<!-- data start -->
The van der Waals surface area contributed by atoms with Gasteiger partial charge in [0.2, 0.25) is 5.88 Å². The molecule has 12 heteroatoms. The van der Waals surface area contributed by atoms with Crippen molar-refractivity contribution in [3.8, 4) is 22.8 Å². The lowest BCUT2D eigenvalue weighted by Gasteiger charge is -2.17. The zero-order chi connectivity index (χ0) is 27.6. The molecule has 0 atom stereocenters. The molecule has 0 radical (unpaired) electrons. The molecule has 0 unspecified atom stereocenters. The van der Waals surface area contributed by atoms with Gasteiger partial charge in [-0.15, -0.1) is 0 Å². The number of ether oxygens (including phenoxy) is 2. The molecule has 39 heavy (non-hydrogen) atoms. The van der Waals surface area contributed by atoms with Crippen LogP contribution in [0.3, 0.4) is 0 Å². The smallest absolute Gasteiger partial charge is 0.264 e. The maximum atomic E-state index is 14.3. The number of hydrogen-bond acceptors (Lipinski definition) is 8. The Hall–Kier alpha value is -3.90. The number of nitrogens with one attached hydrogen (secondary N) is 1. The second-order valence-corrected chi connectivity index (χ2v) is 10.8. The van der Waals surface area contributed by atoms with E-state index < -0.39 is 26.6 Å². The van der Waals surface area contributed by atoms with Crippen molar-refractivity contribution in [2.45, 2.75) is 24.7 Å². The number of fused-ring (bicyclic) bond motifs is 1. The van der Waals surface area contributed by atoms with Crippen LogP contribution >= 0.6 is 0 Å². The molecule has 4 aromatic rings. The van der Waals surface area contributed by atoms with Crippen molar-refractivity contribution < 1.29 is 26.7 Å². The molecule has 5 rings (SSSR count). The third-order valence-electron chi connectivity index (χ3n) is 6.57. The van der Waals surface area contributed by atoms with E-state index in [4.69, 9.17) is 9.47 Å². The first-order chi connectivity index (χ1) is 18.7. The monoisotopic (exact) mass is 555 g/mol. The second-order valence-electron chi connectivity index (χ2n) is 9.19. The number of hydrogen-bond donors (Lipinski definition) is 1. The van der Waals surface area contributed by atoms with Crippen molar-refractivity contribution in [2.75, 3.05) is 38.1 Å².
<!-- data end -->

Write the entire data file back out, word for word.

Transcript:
The van der Waals surface area contributed by atoms with Gasteiger partial charge in [0.2, 0.25) is 5.88 Å². The molecule has 12 heteroatoms. The van der Waals surface area contributed by atoms with Crippen molar-refractivity contribution in [3.8, 4) is 22.8 Å². The lowest BCUT2D eigenvalue weighted by Gasteiger charge is -2.17. The zero-order chi connectivity index (χ0) is 27.6. The molecule has 0 atom stereocenters. The molecule has 0 radical (unpaired) electrons. The molecule has 0 unspecified atom stereocenters. The van der Waals surface area contributed by atoms with Gasteiger partial charge in [-0.15, -0.1) is 0 Å². The number of ether oxygens (including phenoxy) is 2. The molecule has 39 heavy (non-hydrogen) atoms. The van der Waals surface area contributed by atoms with Crippen LogP contribution in [0.3, 0.4) is 0 Å². The smallest absolute Gasteiger partial charge is 0.264 e. The maximum atomic E-state index is 14.3. The number of hydrogen-bond acceptors (Lipinski definition) is 8. The Hall–Kier alpha value is -3.90. The number of nitrogens with one attached hydrogen (secondary N) is 1. The second-order valence-corrected chi connectivity index (χ2v) is 10.8. The van der Waals surface area contributed by atoms with E-state index < -0.39 is 26.6 Å². The van der Waals surface area contributed by atoms with Crippen molar-refractivity contribution in [2.45, 2.75) is 24.7 Å². The number of fused-ring (bicyclic) bond motifs is 1. The van der Waals surface area contributed by atoms with Crippen LogP contribution >= 0.6 is 0 Å². The molecule has 4 aromatic rings. The van der Waals surface area contributed by atoms with Crippen molar-refractivity contribution < 1.29 is 26.7 Å². The molecule has 5 rings (SSSR count). The third-order valence-electron chi connectivity index (χ3n) is 6.57. The van der Waals surface area contributed by atoms with E-state index in [4.69, 9.17) is 9.47 Å². The first-order chi connectivity index (χ1) is 18.7. The monoisotopic (exact) mass is 555 g/mol. The second-order valence-electron chi connectivity index (χ2n) is 9.19. The number of hydrogen-bond donors (Lipinski definition) is 1. The van der Waals surface area contributed by atoms with Crippen molar-refractivity contribution in [2.75, 3.05) is 38.1 Å².